As he says in his preface, his book is for the person "who wants to engage in a new and different athletic experience without turning the rest of his or her life upside down in the process and wants to have fun doing so." Focusing on the "marathon-equivalent" triathlon, which is a 1.5-kilometer swim, a 40-kilometer bike, and a 10-kilometer run (although he does have a brief chapter called "Doing the Duathlon and Going Long"), Jonas helps you decide if a triathlon is right for you, gives his own personal history of how he went from a nonathlete to a racer, and advises on how to pick your first race.
From there, he discusses techniques, the basic principles of training, and how to establish your "aerobic base," the basic level of fitness (especially important for nonexercisers) you need before approaching his "Triathloning for Ordinary Mortals Training Program," a five-hour-a-week, 13-week program to train you for your race. Also covered in the manual is equipment and nutrition. Jonas's style of writing is accessible to the layperson--he doesn't burden you with technical terms or complicated zones or training levels. He even goes through an entire race with you, from the night before to putting air in your bike tires through the actual events right up to the aftermath of the race. The terrific appendix includes diagrams of stretches. While this isn't the book for a seasoned runner looking to improve his overall time, this is the ideal book to provide guidance and encouragement for newbies to the sport. Reading just a few chapters will have you itching to start racing. --Jenny Brown --This text refers to an alternate Paperback edition.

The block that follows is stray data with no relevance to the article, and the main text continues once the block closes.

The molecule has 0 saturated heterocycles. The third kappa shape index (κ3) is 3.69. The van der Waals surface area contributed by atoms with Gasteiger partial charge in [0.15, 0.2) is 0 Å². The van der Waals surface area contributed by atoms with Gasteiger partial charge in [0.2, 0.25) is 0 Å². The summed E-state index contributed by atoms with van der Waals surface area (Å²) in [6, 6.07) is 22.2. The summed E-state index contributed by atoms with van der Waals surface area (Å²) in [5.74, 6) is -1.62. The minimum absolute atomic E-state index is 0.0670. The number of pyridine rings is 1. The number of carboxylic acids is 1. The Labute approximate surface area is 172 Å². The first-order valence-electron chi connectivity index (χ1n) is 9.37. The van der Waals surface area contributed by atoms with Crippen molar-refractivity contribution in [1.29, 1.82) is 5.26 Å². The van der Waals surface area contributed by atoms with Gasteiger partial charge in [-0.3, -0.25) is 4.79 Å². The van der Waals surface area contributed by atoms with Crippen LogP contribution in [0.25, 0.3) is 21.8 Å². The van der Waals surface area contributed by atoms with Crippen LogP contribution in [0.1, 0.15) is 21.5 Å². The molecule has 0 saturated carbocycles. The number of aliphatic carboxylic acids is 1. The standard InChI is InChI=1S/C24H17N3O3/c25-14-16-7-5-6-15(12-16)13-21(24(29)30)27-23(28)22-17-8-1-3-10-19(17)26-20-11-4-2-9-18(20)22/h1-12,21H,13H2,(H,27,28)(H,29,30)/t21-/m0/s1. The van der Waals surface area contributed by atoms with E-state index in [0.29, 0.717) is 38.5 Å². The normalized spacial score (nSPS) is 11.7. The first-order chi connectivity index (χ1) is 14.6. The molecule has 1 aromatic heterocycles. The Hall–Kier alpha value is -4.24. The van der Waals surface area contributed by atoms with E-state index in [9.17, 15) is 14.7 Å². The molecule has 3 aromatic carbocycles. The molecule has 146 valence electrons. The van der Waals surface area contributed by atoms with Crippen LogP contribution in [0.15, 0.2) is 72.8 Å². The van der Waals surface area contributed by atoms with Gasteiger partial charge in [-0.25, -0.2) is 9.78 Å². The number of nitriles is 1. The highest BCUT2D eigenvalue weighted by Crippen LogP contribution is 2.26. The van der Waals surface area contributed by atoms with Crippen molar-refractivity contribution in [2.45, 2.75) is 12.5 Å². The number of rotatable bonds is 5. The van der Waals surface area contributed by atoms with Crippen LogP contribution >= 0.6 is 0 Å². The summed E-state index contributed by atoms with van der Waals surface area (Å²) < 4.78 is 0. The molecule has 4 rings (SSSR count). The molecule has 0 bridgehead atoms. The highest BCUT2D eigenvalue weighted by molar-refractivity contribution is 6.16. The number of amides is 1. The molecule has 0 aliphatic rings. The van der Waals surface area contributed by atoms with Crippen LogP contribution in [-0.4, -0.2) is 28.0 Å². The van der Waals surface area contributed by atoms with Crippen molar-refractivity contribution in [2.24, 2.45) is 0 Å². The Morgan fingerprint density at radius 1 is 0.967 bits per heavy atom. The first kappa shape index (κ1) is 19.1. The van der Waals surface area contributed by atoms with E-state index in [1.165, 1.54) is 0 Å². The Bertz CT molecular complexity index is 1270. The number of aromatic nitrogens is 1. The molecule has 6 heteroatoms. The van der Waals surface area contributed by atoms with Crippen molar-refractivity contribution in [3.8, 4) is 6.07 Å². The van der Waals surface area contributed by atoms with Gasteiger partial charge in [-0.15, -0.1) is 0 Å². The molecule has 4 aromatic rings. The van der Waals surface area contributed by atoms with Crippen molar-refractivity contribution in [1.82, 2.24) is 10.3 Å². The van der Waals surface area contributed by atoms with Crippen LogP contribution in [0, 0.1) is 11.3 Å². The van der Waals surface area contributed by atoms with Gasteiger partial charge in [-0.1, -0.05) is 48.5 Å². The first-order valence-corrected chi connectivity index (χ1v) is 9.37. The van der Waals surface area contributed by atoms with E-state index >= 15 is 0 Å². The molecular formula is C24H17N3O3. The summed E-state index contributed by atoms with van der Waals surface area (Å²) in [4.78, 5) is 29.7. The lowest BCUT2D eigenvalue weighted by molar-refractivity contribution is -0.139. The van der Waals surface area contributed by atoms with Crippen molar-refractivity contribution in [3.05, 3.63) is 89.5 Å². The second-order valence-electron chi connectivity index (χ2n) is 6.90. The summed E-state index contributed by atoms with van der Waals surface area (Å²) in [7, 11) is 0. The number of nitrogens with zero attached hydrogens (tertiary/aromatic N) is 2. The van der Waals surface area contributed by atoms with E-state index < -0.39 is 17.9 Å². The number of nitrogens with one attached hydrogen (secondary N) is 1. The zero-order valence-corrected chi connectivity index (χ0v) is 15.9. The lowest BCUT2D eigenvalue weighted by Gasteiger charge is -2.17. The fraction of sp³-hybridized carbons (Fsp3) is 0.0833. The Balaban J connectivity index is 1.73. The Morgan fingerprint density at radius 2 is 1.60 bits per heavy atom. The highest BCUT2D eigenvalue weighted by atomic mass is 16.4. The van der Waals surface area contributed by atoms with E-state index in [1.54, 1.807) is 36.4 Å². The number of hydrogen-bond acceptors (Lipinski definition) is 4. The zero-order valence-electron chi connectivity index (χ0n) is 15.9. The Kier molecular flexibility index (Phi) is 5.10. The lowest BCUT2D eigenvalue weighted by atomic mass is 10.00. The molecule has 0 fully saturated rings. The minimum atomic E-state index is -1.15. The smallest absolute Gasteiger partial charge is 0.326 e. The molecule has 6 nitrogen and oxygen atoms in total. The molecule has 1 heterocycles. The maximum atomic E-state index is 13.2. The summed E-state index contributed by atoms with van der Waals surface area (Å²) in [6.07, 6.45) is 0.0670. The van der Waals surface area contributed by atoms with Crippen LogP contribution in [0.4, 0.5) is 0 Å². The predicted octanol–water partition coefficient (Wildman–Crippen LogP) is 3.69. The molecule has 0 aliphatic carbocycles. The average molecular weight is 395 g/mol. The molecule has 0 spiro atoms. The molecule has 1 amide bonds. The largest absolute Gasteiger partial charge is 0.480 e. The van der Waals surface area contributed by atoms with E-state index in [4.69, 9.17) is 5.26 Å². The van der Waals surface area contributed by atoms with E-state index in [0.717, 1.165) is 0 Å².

Good book for beginners. I enjoyed the authors humor and style. This was a good place for me to start my triathlon adventures.Published 2 months ago by Mark
I am coming up on my first sprint triathlon within a few months of purchase of the book. Give yourself at least 3-4 months to be able to follow the training suggestions/guidelines... Read morePublished 6 months ago by Damian U. Garcia
Well written and interesting reading. The author was a participant at one of my first tri's. He is amazing.Published on January 30, 2010 by Ed
This book takes a sane, low-key approach to triathloning. The author did his first one when he was about 45. Read morePublished on August 17, 2007 by William Warshauer
If you've been wanting to get into triathlon, but you don't know where to start, this book is full of programs for you to get started on.Published on April 10, 2007 by Marina Kushner
I love this book because it gives you a normal everyday mojo's perspective on triathlons and duathlons. I recommend it to anyone who is a beginner.Published on August 3, 2006 by Grace A. Daniel
This book is a great way to enter the world of triathlon. I gave it 4 instead of 5 stars because it is slightly incomplete and references other books. Read morePublished on November 12, 2003 by Thomas A. Delaney
While the training schedule is nice and well explained - the premise of the training schedule is based on minutes exercised, rather than distance. Read morePublished on January 21, 2002